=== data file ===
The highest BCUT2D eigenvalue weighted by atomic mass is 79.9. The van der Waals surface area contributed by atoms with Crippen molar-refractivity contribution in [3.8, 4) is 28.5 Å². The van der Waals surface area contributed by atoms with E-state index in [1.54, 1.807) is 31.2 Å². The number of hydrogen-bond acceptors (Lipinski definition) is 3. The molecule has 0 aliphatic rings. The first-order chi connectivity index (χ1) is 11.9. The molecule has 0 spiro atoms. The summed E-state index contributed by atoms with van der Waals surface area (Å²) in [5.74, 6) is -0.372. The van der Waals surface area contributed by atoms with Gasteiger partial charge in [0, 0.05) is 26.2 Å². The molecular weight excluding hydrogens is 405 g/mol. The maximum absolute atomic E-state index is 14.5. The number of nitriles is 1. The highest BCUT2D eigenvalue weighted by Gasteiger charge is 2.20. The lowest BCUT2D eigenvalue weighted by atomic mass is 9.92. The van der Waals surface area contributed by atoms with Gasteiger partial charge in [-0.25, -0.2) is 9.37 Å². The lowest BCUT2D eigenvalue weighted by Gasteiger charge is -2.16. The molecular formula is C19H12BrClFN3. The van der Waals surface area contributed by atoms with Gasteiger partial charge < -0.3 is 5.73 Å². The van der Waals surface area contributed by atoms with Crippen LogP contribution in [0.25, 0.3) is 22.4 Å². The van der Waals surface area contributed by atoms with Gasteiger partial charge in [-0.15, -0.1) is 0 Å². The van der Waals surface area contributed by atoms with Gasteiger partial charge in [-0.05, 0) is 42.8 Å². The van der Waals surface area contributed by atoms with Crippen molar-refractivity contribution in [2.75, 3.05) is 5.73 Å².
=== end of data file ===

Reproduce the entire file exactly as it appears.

The highest BCUT2D eigenvalue weighted by atomic mass is 79.9. The van der Waals surface area contributed by atoms with Crippen molar-refractivity contribution in [3.8, 4) is 28.5 Å². The van der Waals surface area contributed by atoms with E-state index in [1.54, 1.807) is 31.2 Å². The number of hydrogen-bond acceptors (Lipinski definition) is 3. The molecule has 0 aliphatic rings. The first-order chi connectivity index (χ1) is 11.9. The molecule has 0 spiro atoms. The summed E-state index contributed by atoms with van der Waals surface area (Å²) in [5.74, 6) is -0.372. The van der Waals surface area contributed by atoms with Gasteiger partial charge in [0, 0.05) is 26.2 Å². The molecular weight excluding hydrogens is 405 g/mol. The maximum absolute atomic E-state index is 14.5. The number of nitriles is 1. The highest BCUT2D eigenvalue weighted by Gasteiger charge is 2.20. The lowest BCUT2D eigenvalue weighted by atomic mass is 9.92. The van der Waals surface area contributed by atoms with Gasteiger partial charge in [-0.25, -0.2) is 9.37 Å². The lowest BCUT2D eigenvalue weighted by Gasteiger charge is -2.16. The molecular formula is C19H12BrClFN3. The van der Waals surface area contributed by atoms with Gasteiger partial charge < -0.3 is 5.73 Å². The van der Waals surface area contributed by atoms with Crippen LogP contribution in [0.25, 0.3) is 22.4 Å². The van der Waals surface area contributed by atoms with Gasteiger partial charge in [-0.15, -0.1) is 0 Å². The van der Waals surface area contributed by atoms with Gasteiger partial charge in [-0.05, 0) is 42.8 Å². The van der Waals surface area contributed by atoms with Crippen molar-refractivity contribution in [2.75, 3.05) is 5.73 Å².